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Archive for November, 2008

You Get What You Pay For




With all these scares on the melamine issue from products coming out of China, I couldn’t help but think about the very principle behind it. I am not against low-cost labor or cheaper alternatives but the bottom-line still remains which happens to be one of my favourite taglines these past few days: you get what you pay for. A lot of multinational companies have outsourced their manufacturing to China because of the low labor cost, thinking that it would eventually end up with increased profits. Probably for the short term but with products being recalled, I don’t know how they would quantify that. The same is true for just about anything. A lot of companies treat employees and staff the same way. They think that not sending people to training or not properly investing in them would eventually end up with increased profits because of lower costs. This ends up with employee morale going down causing them to become unproductive and eventually leave. Management thinking that they can get away with not investing in their staff ends up being more costly in the long run.


Same is true with leadership and teamwork as pointed out in the Law of the Price Tag in the book The 17 Indisputable Laws of Teamwork by Dr. John Maxwell. When organizations are not willing to pay the price for growth, they end up losing a lot. Bottom-line still is: you get what you pay – or not pay – for.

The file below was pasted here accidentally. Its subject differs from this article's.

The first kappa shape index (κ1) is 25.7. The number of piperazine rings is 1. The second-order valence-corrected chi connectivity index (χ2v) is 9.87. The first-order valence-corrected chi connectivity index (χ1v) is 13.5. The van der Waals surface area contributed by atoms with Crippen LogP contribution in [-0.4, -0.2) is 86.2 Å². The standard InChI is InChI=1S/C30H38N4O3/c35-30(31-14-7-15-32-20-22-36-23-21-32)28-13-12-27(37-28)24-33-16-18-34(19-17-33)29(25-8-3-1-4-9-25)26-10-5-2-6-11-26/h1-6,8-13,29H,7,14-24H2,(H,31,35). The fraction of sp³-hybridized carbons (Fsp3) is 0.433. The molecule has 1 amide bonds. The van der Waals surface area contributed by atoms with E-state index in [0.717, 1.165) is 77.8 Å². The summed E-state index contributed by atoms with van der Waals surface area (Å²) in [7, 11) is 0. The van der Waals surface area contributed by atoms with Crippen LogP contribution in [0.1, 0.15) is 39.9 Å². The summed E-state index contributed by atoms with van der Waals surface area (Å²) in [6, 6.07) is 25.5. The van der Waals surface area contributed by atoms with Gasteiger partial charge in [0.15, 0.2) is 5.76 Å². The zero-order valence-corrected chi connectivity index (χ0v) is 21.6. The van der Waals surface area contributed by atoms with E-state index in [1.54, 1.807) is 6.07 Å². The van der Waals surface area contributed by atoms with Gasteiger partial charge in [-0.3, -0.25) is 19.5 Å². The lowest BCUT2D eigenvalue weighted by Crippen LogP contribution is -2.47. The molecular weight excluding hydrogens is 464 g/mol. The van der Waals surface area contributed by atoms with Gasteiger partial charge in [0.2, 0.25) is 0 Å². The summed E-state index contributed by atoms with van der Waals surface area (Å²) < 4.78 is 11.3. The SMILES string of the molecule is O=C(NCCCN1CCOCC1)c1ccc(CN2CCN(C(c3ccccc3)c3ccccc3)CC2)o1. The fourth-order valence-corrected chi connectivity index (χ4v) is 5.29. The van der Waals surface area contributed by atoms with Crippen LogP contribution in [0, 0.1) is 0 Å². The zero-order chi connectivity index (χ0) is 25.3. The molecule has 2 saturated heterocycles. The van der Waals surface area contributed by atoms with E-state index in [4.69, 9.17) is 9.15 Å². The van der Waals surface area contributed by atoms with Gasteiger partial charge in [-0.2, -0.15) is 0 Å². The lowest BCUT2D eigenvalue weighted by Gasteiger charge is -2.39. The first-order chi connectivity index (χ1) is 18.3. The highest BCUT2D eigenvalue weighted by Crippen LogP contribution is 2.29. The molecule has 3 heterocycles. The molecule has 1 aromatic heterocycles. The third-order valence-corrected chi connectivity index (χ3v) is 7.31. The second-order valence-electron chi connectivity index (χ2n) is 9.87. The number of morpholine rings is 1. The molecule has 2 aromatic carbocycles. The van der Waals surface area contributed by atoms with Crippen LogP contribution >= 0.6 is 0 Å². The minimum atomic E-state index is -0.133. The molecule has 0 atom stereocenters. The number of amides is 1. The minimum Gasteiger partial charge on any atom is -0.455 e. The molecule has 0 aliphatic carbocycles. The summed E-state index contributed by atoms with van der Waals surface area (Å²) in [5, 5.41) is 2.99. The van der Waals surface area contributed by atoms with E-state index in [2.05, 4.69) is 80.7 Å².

The next time you see a cost entry in your balance sheet – whether for an employee benefit or a business investment – evaluate it with a different perspective. I don’t see it as cost when it is for an employee benefit but rather as an investment. And always remember: you get what you pay for!

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Work With, Not For


A typical response everytime you ask somebody where they work is this: “I work for…” Whether intentional or simply something we got used to, it somehow represents how our working relationships are with our employer or boss. In a boss-subordinate kind of relationship, there is not much to say about co-dependence. Maybe this is where we got the term “working for.” And maybe we need a new mindset where the boss-subordinate kind of relationship needs to be changed to something like “coach-team staff” where everybody in the team would realize the value each one brings into the team to become successful. Think about it. Imagine a basketball team where each player has a different goal or the star player wants to show off or the coach simply wants to finish the game. There’s no way they can make it to the championship with that kind of mindset. But with each member of the team focusing on a common goal, “working with” each other instead of working for the coach, the championship is just a matter of time. Co-dependency may not make a star player but it definitely makes a championship team. And a championship team makes every member a star player.